Sunday, January 17, 2021

FTSE Russell drops eight Chinese companies from indexes after Trump order

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Index provider FTSE Russell said it would remove eight companies designated by the U.S. government as having ties to the Chinese military from some of its indexes. Donald Trump banned American investors hold stakes in companies.

FTSE Russell said the companies – which include China Railway Construction Corporation, China Communications Construction Company and Hikvision, a manufacturer of surveillance cameras – will be removed from its FTSE global stock indexes and the FTSE China A Inclusion index on December 21.

Mr Trump last month signed an executive order prohibiting US citizens and businesses from buying shares in companies linked to the Chinese military from Jan.11, just days before Joe Biden was inaugurated as as the next US president. The order gave current investors in the affected companies until November 2021 to sell their shares.

Widely owned companies such as China Mobile and China National Offshore Oil Corporation were not on the list of companies that FTSE Russell said it would remove from its indexes.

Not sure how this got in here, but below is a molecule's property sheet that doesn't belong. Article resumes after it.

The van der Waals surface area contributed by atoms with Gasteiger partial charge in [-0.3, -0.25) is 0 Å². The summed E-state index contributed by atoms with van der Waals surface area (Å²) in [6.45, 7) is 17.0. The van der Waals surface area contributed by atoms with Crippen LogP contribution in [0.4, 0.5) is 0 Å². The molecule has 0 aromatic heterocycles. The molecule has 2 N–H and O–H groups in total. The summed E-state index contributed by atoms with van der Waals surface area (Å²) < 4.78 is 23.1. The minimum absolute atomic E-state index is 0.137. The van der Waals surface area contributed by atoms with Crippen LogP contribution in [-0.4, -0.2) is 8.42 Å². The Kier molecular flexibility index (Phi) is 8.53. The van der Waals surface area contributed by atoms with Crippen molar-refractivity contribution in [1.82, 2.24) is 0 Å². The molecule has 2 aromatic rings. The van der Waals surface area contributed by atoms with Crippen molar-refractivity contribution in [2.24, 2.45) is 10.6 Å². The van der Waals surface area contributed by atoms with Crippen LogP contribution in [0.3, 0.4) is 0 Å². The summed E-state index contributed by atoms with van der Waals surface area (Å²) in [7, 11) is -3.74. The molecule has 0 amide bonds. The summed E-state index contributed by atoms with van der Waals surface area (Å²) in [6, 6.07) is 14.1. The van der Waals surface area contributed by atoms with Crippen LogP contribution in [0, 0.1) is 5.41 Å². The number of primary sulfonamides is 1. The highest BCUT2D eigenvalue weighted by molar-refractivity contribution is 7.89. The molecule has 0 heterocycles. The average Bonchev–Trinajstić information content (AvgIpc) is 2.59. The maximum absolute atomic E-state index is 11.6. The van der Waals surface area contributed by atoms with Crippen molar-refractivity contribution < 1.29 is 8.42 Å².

The benchmark operator has said it will remove other companies from its indexes if the Office of Foreign Assets Control, the Treasury Department body that oversees and enforces U.S. sanctions, releases an official list of banned companies.

The deletions follow consultation with index subscribers, FTSE Russell said. It has not yet decided on the effect of the new US sanctions on its bond indices.

Other index providers are still evaluating Mr. Trump’s executive order and its effect on their benchmarks. MSCI, whose emerging market indices are particularly followed by investors, told the Financial Times that it could make a decision on withdrawals from its indices as early as next week. The Nasdaq is also assessing the issue and may release its conclusion next week

The eight groups to pull out of FTSE indices ranged in market value from $ 3 billion to $ 66 billion. The list also includes: China National Chemical Engineering Company; China Spacesat satellite manufacturer; the China Nuclear Engineering Corporation; manufacturer of computer servers Dawning Information Industry Group; and the locomotive builder CRRC.

The United States has taken a plus strong position with China this year in areas such as securities regulation, human rights violations and cyber espionage.

Congress this week passed legislation this could prompt a wave of Chinese companies that trade on US exchanges to pull out if they fail to meet US accounting standards. This would constitute a violation of Chinese law.

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